His violin is miniature. He rests his chin on a kitchen sponge, cut in half. There are little stickers on the back and the front frets to remind him where to place his fingers. He knows how to prepare to play, stand, and use the bow and pluck the strings. Musically, he has a long ways to go. But he seems to be enjoying the lessons and playing for others.
It takes a lot to divert his attention from the truck and Duplo scenarios we create on the floor. We build schools, playgrounds, parks, and libraries. The trucks put out fires, dump concrete and collect trash. When I ask him to play his violin he usually says yes, excited to show me what he’s learned.
He had no interest.
Later, after his dinner, his mother asked him.
His father asked him.
Then I heard about a practice chart and stickers. And about what happens when he accumulates 100 stickers.
Still no interest in practicing.
What happens? I asked.
“He gets a new truck,” his father whispered.
Right away, I thought about how so much of parenting becomes reduced to threats and bribes. How I had begged, pleaded, cajoled and probably bribed our kids to practice piano and the variety of band and orchestra instruments they had played: Jacob: clarinet, bass clarinet, saxophone. Nathan: trumpet and cello; Lydia: saxophone and oboe.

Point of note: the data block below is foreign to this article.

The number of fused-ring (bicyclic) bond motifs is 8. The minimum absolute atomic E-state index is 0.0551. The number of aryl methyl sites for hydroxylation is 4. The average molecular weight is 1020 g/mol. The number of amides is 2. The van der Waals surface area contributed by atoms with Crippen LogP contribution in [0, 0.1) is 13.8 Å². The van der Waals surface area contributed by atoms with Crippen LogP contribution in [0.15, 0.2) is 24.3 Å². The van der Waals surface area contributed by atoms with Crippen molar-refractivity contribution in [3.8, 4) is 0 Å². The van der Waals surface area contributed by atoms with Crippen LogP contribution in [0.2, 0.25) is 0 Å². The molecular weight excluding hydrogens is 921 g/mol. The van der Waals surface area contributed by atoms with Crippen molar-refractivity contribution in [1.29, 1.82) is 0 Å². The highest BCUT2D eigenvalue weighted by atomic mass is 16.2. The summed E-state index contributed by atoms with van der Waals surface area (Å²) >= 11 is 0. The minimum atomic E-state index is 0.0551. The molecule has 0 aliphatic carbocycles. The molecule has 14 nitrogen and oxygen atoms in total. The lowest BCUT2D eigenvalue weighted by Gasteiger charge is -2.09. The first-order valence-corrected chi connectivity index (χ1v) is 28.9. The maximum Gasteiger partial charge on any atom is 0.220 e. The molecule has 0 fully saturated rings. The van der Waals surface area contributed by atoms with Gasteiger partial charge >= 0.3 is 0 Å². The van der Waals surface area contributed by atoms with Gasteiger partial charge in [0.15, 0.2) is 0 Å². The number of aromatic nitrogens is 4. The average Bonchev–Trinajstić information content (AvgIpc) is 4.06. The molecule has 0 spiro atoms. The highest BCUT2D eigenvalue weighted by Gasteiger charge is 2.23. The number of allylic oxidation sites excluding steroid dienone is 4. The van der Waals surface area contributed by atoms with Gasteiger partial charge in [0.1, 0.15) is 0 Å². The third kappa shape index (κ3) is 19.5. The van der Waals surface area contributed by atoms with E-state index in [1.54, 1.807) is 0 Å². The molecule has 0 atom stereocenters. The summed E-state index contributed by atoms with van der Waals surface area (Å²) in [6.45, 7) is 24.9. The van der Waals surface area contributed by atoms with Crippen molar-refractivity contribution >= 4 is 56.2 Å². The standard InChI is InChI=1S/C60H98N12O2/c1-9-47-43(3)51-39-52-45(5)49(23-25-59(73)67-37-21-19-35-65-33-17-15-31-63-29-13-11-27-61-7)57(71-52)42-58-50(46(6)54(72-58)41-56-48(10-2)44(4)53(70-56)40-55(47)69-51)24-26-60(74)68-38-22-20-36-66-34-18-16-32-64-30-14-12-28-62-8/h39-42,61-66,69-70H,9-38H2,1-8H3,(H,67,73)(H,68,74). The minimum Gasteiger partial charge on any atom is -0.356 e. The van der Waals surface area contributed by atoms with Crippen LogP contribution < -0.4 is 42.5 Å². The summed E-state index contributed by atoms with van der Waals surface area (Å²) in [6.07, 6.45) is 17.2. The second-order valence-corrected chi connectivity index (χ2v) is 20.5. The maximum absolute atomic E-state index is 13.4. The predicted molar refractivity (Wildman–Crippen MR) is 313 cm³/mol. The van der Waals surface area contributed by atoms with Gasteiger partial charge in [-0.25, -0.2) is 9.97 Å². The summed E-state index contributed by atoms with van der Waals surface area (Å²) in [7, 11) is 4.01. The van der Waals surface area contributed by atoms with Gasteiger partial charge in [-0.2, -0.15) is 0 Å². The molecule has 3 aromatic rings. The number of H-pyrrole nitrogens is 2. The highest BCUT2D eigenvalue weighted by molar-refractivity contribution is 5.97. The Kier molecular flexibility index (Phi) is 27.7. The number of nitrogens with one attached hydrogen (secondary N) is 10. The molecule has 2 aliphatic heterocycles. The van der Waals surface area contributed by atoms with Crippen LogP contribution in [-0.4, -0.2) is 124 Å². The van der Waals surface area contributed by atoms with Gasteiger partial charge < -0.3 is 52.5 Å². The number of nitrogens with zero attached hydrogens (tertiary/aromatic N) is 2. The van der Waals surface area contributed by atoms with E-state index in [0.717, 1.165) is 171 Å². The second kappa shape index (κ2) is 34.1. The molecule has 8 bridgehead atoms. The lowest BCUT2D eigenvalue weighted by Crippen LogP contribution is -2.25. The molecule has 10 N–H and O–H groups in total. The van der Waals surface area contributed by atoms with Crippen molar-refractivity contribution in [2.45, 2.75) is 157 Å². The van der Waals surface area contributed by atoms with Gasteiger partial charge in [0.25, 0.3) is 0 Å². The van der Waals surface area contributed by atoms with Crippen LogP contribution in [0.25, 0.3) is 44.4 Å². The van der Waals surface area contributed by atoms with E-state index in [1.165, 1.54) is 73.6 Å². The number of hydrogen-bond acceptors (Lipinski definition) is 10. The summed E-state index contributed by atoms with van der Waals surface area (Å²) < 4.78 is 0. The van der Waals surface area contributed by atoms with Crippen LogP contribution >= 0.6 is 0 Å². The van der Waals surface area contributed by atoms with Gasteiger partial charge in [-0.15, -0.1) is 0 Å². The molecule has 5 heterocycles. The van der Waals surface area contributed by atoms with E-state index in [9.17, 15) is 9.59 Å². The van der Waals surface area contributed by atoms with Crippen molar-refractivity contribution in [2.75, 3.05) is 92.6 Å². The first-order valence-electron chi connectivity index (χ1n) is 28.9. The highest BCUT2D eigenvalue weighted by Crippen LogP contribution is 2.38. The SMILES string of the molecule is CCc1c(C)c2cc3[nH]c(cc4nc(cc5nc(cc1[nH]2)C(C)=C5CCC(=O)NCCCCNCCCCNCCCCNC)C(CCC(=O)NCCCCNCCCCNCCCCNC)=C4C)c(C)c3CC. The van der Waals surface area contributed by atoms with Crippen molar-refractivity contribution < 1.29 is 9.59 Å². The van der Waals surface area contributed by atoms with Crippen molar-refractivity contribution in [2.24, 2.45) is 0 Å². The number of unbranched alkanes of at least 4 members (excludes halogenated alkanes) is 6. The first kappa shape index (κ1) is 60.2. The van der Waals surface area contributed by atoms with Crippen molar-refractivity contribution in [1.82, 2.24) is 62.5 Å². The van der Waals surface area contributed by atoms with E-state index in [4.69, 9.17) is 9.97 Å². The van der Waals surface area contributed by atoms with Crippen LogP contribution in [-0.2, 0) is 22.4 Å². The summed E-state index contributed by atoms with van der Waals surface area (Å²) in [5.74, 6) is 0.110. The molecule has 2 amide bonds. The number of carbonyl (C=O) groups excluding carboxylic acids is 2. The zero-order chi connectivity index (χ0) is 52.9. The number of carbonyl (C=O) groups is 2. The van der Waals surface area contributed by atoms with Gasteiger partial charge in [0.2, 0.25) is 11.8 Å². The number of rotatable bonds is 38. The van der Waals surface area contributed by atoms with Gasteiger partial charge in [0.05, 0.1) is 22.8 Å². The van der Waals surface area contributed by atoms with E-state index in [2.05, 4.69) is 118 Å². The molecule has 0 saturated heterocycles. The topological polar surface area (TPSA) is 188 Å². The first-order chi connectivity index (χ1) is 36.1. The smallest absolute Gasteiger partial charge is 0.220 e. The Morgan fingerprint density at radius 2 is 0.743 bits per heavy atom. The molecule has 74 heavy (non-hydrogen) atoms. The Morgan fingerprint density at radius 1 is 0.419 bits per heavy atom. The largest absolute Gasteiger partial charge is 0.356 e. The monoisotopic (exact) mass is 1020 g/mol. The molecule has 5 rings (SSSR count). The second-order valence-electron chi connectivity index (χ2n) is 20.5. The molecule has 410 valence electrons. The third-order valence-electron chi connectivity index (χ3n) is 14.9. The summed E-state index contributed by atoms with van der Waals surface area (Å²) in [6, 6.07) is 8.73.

I remember my parents nagging my siblings and me to practice piano. We were told we’d appreciate it later in life.
We do, I think, and we all still play now and then.
But forcing practicing doesn’t create a passion for music. With our kids, they began to practice when they wanted to improve.
“Just give him the truck.” I said. “Why take the joy out of the violin by making him practice? He’s only three.”
I left, knowing I’d offered unwelcomed advice.
I just hope they give him the new truck.
So parents and grandparents: Should kids be made to practice musical instruments? Share your experiences!